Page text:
This precision-made minimalist drama by French director Robert Bresson details the preparations a prisoner makes to escape from captivity. Cinema is an excellent medium for showing in a photo­journalistic manner how things are done, although it’s rarely used for this purpose, especially given the contemporary obsession with characters and story.

But although the mechanics of the escape make up the totality of the film, it’s formed in a way that reflects the Christian faith of its protagonist. A Man Escaped (1956) refined the filmmaking styles and themes Bresson had experimented with in Diary of a Country Priest (1951), styles that would come to fruition in his classic Pickpocket (1959).

The film is based on the memoir A Man Condemned to Death has Escaped (1959) by André Devigny, a member of the French Resistance who escaped from a Nazi prison. It also reflects Bresson’s own experience of being imprisoned by the Nazis. It starts with Fontaine (François Leterrier), a member of the Resistance who’s been arrested for blowing up a bridge, trying to escape from the car that’s taking him to prison.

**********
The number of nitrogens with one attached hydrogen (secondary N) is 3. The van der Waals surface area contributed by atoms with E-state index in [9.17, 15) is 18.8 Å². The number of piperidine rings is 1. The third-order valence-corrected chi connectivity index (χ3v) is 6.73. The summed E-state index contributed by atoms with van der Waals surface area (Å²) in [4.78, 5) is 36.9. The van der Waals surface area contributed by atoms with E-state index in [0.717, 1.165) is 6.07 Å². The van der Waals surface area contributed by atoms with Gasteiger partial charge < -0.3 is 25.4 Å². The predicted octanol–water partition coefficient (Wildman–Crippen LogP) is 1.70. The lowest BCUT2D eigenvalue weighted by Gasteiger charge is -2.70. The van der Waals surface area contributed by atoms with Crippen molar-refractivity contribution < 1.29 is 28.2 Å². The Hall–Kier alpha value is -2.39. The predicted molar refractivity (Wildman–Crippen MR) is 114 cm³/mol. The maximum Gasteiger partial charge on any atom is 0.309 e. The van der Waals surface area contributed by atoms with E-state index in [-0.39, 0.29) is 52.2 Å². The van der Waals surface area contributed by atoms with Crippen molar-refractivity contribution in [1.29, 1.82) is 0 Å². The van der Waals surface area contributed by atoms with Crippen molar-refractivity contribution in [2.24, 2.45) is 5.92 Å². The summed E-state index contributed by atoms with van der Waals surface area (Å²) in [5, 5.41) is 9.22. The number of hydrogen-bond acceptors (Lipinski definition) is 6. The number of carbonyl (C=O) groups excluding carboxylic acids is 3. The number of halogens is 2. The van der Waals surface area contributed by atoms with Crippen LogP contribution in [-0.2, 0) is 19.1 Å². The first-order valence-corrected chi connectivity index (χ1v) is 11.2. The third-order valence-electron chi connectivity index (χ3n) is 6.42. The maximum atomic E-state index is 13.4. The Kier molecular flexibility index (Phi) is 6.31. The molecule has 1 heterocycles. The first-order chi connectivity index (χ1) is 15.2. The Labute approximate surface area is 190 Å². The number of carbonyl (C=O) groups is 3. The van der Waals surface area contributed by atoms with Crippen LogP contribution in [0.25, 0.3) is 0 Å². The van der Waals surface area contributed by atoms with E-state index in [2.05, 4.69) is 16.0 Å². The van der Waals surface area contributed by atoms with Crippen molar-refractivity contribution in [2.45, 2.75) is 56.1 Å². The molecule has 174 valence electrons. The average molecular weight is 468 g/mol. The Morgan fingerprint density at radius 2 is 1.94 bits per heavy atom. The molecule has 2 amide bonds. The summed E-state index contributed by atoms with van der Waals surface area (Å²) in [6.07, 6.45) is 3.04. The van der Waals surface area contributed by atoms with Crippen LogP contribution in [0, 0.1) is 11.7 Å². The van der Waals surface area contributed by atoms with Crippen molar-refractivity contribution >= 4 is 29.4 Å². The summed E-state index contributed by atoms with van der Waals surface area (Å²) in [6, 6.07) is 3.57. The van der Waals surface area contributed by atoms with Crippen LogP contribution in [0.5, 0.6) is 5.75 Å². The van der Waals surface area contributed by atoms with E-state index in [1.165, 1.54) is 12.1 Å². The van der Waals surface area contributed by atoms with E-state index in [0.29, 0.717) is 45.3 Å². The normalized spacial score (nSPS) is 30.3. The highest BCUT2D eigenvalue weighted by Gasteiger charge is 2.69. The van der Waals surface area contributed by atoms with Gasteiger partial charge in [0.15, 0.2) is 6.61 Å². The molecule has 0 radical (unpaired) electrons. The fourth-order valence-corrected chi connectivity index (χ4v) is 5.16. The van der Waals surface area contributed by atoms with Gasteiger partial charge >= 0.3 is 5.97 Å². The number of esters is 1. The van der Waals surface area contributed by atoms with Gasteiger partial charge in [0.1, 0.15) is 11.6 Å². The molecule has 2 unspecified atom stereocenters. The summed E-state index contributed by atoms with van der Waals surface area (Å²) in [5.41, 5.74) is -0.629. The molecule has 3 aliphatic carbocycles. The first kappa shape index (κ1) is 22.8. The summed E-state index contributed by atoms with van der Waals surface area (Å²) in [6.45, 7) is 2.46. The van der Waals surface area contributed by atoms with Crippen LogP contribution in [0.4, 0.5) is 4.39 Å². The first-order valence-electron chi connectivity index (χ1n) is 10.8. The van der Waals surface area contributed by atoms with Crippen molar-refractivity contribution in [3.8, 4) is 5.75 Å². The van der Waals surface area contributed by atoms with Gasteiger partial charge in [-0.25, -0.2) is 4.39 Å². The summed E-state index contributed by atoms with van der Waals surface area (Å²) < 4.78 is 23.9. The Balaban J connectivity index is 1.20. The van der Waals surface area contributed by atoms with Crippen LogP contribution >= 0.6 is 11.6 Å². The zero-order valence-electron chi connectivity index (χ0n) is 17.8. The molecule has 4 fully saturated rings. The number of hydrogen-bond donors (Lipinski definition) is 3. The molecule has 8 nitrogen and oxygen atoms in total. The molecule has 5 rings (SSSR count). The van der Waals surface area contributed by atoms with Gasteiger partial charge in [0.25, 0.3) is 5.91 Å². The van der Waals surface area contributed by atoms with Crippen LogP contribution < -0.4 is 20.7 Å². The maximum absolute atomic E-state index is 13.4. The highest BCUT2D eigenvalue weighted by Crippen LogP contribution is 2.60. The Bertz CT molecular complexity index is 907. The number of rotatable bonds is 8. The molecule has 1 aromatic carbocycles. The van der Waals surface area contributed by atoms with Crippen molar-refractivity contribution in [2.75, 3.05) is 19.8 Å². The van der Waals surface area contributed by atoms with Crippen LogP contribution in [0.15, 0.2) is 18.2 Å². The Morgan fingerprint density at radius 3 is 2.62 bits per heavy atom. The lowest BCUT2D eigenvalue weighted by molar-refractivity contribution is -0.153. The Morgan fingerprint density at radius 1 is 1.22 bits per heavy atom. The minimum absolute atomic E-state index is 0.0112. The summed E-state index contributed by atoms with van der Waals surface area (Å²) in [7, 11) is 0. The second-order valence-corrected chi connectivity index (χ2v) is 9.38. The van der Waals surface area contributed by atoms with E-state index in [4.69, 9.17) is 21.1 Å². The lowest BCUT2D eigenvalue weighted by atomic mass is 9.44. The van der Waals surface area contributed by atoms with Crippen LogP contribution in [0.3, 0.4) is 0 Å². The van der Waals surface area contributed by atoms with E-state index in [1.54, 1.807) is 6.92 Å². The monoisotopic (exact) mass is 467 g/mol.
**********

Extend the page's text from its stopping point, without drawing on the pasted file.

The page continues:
While incarcerated, Fontaine finds out he can remove his handcuffs with a safety pin. He then meticulously plans an escape by removing boards from a wooden door with a sharpened spoon and making climb­ing hooks out of a light fitting. The film shows his preparations, his interaction with fellow inmates via whispers and notes, his attempts to find a prisoner to break out with, and the escape attempt itself.

A Man Escaped is as cinematically pure as non-silent cinema can be. Bresson’s main focus is on editing, mise-en-scène, and framing – the actors and their performances are simply a part of this grand scheme rather than the focus of it.

Bresson felt that professional acting techniques brought an undesirable sense of artifice to their film performances. To avoid this, he not only used non-professional actors, he worked with them to strip away any performance techniques they may have acquired. This resulted in unusually natural­istic performances from the whole cast.

Bresson was a self-confessed religious filmmaker, in the sense that he felt that God directed all human action. He intended the film to reflect this religious approach without explicitly referencing faith: “I do not believe that everything in a film is put there. You include some things without including them,” Bresson told the newspaper L’Express.

“In A Man Escaped, I tried to make the audience feel these extraordinary currents which existed in the German prisons during the Resistance, the presence of something or someone unseen; a hand that directs all.”

A Man Escaped will be screened on June 3 and July 2 at the Hong Kong Arts Centre, Wan Chai, as part of the Cine Fan programme.